Japanese wallclock HASHIRA-DOKEI Ca. 1830


Circa 1830

The weight-driven movement consists of going and striking trains. The going train has a verge escapement with foliot. The striking mechanism with countwheel regulation indicates the hours fully from 9x decreasing to 4x on a bell. The half hours are struck alternately once or twice. The movement also has an alarm.

The dial has silver adjustable plates in a rotating chapter ring. These are provided with the Chinese zodiac signs or Japanese numbers. In the centre is a fixed, beautifully pierced blued steel hand.

The brass movement case has doors on both sides. The foliot is located on the movement case. It has notches and two weights, which can be moved to regulate the movement. The whole is surmounted by a pork-pie bell. The movement is situated in a Japanese wooden case. The sides have panels which are covered with mesh to propagate the sound of the bell.

Duration: 4 days

Height: 42 cm.
Width: 12 cm.
Depth: 13.5 cm.

– A similar type of clock is depicted in Bonhams, ‘The John Read Collection of Fine Antique Japanese Timekeepers’, page 75.
– N.H.N. Mody, Japanese clocks.
– W. Brandes, Alte Japanische Uhren.

Japanese timekeeping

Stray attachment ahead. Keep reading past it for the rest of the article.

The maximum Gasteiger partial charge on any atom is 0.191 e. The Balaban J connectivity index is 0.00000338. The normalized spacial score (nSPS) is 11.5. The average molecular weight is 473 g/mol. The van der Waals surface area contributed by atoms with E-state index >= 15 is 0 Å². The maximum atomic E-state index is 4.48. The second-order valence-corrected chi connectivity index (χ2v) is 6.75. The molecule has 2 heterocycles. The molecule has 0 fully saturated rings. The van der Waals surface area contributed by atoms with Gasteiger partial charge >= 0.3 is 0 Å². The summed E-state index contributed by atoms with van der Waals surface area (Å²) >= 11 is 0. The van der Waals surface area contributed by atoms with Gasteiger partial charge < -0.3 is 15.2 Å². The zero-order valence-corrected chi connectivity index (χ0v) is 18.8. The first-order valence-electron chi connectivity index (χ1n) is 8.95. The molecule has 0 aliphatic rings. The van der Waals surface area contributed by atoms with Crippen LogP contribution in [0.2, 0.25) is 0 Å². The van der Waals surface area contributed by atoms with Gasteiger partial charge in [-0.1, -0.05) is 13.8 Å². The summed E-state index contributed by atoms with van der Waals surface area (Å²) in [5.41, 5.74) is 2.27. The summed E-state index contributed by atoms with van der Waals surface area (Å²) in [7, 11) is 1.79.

Japanese timekeeping differs greatly from Western timekeeping. Instead of taking an hour as a fixed value, in Japan the length of an hour, called toki, differs according to the length of the day and night. The day and night are both divided into six toki, which are counted from sunrise to sunset and from sunset to sunrise. In summer the days are longer than the nights and therefore a toki lasts longer during the day than at night. In winter this works the other way around. For this reason, there are Japanese clocks with sliding chapters, so that the length of the toki can be changed. There are also clocks where the chapter ring is fixed, but where the beats of the clock can be changed by moving the weights of the foliot, so that the clock runs slower or faster. This occurs with older clocks. The numerals of the clock run from 9 to 4. The only number that is ‘fixed’ is 9 o’clock, our noon time 12 o’clock. Japanese clocks indicate how many hours remain in the future (after the 5 comes the 4), European clocks indicate how many hours have already passed (after the 5 comes the 6). In Japan the number 9 was sacred. Each toki, 12 in total, also had its own sign of the zodiac, which were also depicted on a chapter ring around the regular chapter ring.


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